Yet, the most annoying aspect of the episode is Nick Amaro (Danny Pino) and his further descent down a rabbit hole of absolute shit. Everything he does is just dumb, misguided, rage-fueled and just ridiculous. He’s constantly losing his cool at the littlest thing. When his ex-wife returns and asks him to join her and his daughter in California, where she’s got a great paying job. Instead of reuniting with his family and leaving a job that obviously is destroying him he wants to stay and fight his wife for custody.

Photo Credit: Michael Parmelee/NBC
Photo Credit: Michael Parmelee/NBC

Then there’s the ending. It just defies all logic and sense. Amaro literally loses his mind and brawls with Wilkes on street. Just how dumb can this series get with all these absurd personal story lines? This is third SVU detective this season that might get bounced from the police force due to their actions. That’s too much.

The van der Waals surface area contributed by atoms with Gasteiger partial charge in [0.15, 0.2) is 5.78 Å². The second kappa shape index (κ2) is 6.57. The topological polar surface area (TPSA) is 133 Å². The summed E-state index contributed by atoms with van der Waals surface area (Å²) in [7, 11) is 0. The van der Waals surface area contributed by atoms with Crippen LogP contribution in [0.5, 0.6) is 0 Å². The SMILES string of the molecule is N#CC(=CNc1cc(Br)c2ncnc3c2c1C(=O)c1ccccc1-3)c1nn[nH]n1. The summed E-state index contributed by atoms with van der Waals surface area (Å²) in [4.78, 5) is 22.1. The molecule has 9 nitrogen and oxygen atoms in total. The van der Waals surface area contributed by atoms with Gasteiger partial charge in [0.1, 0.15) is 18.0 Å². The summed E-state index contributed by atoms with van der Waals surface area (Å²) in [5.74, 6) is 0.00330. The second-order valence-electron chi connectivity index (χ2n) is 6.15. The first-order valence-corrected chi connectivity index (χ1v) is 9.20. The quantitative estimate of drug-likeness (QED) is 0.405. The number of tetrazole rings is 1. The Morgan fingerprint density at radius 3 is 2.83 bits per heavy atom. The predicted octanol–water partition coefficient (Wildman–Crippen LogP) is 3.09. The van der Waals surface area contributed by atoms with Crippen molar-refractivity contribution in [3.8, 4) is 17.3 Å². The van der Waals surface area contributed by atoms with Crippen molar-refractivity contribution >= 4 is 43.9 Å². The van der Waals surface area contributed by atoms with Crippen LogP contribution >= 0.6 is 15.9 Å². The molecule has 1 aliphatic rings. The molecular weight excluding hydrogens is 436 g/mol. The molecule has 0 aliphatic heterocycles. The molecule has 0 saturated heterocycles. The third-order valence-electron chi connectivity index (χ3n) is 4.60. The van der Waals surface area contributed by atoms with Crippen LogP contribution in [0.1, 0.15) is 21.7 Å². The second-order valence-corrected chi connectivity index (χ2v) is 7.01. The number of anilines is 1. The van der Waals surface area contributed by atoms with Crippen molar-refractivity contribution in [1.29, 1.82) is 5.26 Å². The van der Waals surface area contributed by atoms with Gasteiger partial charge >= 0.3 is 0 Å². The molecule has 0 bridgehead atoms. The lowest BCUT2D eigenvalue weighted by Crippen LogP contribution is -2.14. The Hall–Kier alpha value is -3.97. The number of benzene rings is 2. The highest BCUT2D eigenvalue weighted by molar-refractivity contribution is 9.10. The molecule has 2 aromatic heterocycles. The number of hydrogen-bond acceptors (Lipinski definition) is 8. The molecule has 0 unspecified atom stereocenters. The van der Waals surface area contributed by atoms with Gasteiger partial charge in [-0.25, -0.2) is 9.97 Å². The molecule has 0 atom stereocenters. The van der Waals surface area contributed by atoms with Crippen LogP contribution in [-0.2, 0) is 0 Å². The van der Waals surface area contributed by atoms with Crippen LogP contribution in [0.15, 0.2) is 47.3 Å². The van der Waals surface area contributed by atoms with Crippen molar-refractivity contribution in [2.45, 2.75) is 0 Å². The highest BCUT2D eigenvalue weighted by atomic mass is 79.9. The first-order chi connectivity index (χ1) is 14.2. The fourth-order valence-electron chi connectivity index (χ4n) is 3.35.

SVU mercifully comes to an end next week and it couldn’t come any sooner. The series has gone through an absolute ringer and the writers need to take the time to come up with a logical and more cohesive storyline.

Related Articles:

TV Recap: Law & Order: SVU, ‘Reasonable Doubt’ (Bill Bodkin)

TV Recap: Law & Order: SVU, ‘Post-Mortem Blues’ (Bill Bodkin)

TV Review: Law & Order: SVU, Beast’s Obsession (Bill Bodkin)

Bill Bodkin is the gray bearded owner, editor-in-chief and co-founder of Pop Break. Most importantly, he is lucky husband, and proud father to a beautiful daughter named Sophie. He can be seen regularly on the site reviewing The Walking Dead, Doctor Who, and is the host of the site’s podcast, The BreakCast. He is a graduate of Rutgers University with a degree in Journalism & English. Follow him on Twitter: @BodkinWrites